‘Author’s rights’ concerns the ability of the author of a work to transfer or retain (full or partial) rights that influence how their work is disseminated.
Many first-time authors are not aware that if they chose to publish in a traditional subscription journal, they are almost always required to transfer some, or all, of their copyrights for that work to the publisher. Authors should know that they can decide and exercise which rights they want to keep, and which to transfer to the publisher. There are organizations that help advocate for these author’s rights:
SPARC (the Scholarly Publishing and Academic Resources Coalition) is an international community of research and academic libraries that focuses “on taking action in collaboration with stakeholders – including authors, publishers, and libraries – to build on the unprecedented opportunities created by the networked digital environment to advance the conduct of scholarship.”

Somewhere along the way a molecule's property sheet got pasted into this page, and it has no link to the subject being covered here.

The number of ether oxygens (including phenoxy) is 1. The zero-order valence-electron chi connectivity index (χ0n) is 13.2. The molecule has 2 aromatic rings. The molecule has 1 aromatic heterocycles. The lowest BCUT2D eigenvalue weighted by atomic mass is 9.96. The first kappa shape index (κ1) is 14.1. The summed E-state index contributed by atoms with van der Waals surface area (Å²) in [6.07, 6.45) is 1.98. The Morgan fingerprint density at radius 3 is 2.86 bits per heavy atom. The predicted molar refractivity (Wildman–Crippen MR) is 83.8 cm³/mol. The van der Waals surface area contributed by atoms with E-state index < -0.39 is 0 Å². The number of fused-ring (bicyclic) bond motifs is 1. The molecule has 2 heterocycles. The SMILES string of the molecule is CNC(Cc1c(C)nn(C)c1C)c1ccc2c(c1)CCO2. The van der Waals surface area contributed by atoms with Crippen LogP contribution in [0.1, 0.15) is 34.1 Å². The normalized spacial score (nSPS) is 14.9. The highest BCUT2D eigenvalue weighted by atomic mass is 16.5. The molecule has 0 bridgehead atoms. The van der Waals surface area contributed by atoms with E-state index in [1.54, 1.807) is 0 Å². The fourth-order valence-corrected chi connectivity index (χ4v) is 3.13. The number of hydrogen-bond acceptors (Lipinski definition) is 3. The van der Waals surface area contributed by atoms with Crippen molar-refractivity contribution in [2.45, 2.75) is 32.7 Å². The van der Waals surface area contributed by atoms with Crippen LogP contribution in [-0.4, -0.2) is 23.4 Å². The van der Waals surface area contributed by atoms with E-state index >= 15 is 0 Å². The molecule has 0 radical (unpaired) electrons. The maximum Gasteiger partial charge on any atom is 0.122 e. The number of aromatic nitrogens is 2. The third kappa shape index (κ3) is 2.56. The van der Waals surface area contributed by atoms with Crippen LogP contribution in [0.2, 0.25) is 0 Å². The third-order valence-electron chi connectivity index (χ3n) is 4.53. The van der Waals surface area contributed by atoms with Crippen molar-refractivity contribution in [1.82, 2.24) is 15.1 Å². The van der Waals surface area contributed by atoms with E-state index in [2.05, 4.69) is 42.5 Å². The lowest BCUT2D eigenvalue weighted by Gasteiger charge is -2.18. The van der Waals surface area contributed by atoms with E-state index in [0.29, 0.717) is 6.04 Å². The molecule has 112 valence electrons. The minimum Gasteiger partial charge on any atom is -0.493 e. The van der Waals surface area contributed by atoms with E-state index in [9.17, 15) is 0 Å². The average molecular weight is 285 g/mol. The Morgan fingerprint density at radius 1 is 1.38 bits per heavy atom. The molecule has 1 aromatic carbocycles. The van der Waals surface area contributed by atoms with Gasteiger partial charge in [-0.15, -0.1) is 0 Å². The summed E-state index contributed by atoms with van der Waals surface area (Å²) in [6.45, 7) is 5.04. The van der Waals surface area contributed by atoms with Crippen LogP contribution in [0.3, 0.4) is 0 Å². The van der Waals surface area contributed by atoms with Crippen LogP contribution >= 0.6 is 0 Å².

SPARC offers invaluable materials that educate authors about their rights, and also makes available an ‘Author Addendum’ that is an actual legal instrument that allows an author to select certain copyrights to retain.
Another organization offering advice and support for author’s rights is the Boston Library Consortium, which provides institutions in New England (and beyond) with amendments and agreements to copyright licenses. These can be downloaded from their website: Boston Library Consortium Author’s Rights
See also, the definition of ‘authors’ rights’ given in Wikipedia.